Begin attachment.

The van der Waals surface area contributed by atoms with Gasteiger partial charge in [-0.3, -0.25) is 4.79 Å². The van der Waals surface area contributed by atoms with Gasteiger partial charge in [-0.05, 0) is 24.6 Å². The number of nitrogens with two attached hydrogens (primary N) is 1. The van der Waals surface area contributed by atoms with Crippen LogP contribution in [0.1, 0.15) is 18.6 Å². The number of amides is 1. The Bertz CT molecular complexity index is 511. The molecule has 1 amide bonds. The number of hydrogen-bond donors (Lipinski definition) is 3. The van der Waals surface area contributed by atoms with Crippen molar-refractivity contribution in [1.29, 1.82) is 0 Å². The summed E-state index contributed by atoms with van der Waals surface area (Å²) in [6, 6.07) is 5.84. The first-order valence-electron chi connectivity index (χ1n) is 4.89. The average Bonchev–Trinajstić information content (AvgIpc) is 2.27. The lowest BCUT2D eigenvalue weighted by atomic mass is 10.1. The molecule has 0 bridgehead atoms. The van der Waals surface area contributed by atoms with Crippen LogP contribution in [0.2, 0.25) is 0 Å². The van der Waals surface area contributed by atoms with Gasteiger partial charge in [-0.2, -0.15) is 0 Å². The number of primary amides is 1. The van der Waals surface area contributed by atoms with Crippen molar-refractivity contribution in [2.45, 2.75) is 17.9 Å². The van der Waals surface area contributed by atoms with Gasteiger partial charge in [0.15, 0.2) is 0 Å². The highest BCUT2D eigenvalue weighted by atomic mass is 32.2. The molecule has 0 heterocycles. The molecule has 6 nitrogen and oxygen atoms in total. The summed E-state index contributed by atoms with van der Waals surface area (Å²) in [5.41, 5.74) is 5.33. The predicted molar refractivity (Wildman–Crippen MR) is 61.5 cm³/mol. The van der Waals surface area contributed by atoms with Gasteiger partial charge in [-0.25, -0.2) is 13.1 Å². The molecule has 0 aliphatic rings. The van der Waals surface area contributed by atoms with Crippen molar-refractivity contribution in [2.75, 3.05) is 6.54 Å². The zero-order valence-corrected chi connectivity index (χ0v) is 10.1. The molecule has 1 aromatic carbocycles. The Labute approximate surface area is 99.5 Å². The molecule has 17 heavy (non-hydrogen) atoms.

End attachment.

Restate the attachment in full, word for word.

The van der Waals surface area contributed by atoms with Gasteiger partial charge in [-0.3, -0.25) is 4.79 Å². The van der Waals surface area contributed by atoms with Gasteiger partial charge in [-0.05, 0) is 24.6 Å². The number of nitrogens with two attached hydrogens (primary N) is 1. The van der Waals surface area contributed by atoms with Crippen LogP contribution in [0.1, 0.15) is 18.6 Å². The number of amides is 1. The Bertz CT molecular complexity index is 511. The molecule has 1 amide bonds. The number of hydrogen-bond donors (Lipinski definition) is 3. The van der Waals surface area contributed by atoms with Crippen molar-refractivity contribution in [1.29, 1.82) is 0 Å². The summed E-state index contributed by atoms with van der Waals surface area (Å²) in [6, 6.07) is 5.84. The first-order valence-electron chi connectivity index (χ1n) is 4.89. The average Bonchev–Trinajstić information content (AvgIpc) is 2.27. The lowest BCUT2D eigenvalue weighted by atomic mass is 10.1. The molecule has 0 bridgehead atoms. The van der Waals surface area contributed by atoms with Crippen LogP contribution in [0.2, 0.25) is 0 Å². The van der Waals surface area contributed by atoms with Gasteiger partial charge in [-0.2, -0.15) is 0 Å². The number of primary amides is 1. The van der Waals surface area contributed by atoms with Crippen molar-refractivity contribution in [2.45, 2.75) is 17.9 Å². The van der Waals surface area contributed by atoms with Gasteiger partial charge in [0.15, 0.2) is 0 Å². The highest BCUT2D eigenvalue weighted by atomic mass is 32.2. The molecule has 0 heterocycles. The molecule has 6 nitrogen and oxygen atoms in total. The summed E-state index contributed by atoms with van der Waals surface area (Å²) in [5.41, 5.74) is 5.33. The predicted molar refractivity (Wildman–Crippen MR) is 61.5 cm³/mol. The van der Waals surface area contributed by atoms with Gasteiger partial charge in [-0.25, -0.2) is 13.1 Å². The molecule has 0 aliphatic rings. The van der Waals surface area contributed by atoms with Crippen molar-refractivity contribution in [2.75, 3.05) is 6.54 Å². The zero-order valence-corrected chi connectivity index (χ0v) is 10.1. The molecule has 1 aromatic carbocycles. The Labute approximate surface area is 99.5 Å². The molecule has 17 heavy (non-hydrogen) atoms.